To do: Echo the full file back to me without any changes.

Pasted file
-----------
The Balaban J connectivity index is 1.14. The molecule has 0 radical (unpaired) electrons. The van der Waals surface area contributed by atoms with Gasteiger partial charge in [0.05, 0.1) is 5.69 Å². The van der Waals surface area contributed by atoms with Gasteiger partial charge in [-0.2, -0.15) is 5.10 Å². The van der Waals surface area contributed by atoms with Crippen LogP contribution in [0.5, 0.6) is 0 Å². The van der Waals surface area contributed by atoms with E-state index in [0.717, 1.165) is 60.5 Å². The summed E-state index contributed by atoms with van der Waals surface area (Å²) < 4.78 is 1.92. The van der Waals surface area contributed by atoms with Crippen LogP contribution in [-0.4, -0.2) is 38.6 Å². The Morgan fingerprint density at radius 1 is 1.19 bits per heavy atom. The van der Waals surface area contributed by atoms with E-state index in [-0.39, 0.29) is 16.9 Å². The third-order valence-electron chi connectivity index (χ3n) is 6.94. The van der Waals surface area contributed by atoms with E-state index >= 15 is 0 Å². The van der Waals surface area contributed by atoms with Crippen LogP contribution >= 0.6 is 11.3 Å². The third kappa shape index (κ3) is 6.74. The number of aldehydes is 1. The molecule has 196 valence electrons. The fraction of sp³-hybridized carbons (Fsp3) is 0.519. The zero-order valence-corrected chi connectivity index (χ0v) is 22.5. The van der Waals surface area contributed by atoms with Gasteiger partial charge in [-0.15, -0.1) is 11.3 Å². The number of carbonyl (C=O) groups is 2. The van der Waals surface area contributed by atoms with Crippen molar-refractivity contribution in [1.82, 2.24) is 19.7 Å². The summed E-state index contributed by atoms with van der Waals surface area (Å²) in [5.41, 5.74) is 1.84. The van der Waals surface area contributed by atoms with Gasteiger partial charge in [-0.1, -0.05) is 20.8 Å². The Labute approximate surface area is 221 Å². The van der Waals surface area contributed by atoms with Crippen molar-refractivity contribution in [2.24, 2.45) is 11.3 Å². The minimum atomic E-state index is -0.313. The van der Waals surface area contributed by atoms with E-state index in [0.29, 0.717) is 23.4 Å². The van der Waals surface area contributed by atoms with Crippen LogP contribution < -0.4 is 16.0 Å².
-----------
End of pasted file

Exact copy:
The Balaban J connectivity index is 1.14. The molecule has 0 radical (unpaired) electrons. The van der Waals surface area contributed by atoms with Gasteiger partial charge in [0.05, 0.1) is 5.69 Å². The van der Waals surface area contributed by atoms with Gasteiger partial charge in [-0.2, -0.15) is 5.10 Å². The van der Waals surface area contributed by atoms with Crippen LogP contribution in [0.5, 0.6) is 0 Å². The van der Waals surface area contributed by atoms with E-state index in [0.717, 1.165) is 60.5 Å². The summed E-state index contributed by atoms with van der Waals surface area (Å²) < 4.78 is 1.92. The van der Waals surface area contributed by atoms with Crippen LogP contribution in [-0.4, -0.2) is 38.6 Å². The Morgan fingerprint density at radius 1 is 1.19 bits per heavy atom. The van der Waals surface area contributed by atoms with E-state index in [-0.39, 0.29) is 16.9 Å². The third-order valence-electron chi connectivity index (χ3n) is 6.94. The van der Waals surface area contributed by atoms with E-state index >= 15 is 0 Å². The van der Waals surface area contributed by atoms with Crippen LogP contribution >= 0.6 is 11.3 Å². The third kappa shape index (κ3) is 6.74. The number of aldehydes is 1. The molecule has 196 valence electrons. The fraction of sp³-hybridized carbons (Fsp3) is 0.519. The zero-order valence-corrected chi connectivity index (χ0v) is 22.5. The van der Waals surface area contributed by atoms with Gasteiger partial charge in [-0.15, -0.1) is 11.3 Å². The number of carbonyl (C=O) groups is 2. The van der Waals surface area contributed by atoms with Crippen molar-refractivity contribution in [1.82, 2.24) is 19.7 Å². The summed E-state index contributed by atoms with van der Waals surface area (Å²) in [5.41, 5.74) is 1.84. The van der Waals surface area contributed by atoms with Gasteiger partial charge in [-0.1, -0.05) is 20.8 Å². The Labute approximate surface area is 221 Å². The van der Waals surface area contributed by atoms with Crippen molar-refractivity contribution in [2.24, 2.45) is 11.3 Å². The minimum atomic E-state index is -0.313. The van der Waals surface area contributed by atoms with E-state index in [0.29, 0.717) is 23.4 Å². The van der Waals surface area contributed by atoms with Crippen LogP contribution < -0.4 is 16.0 Å².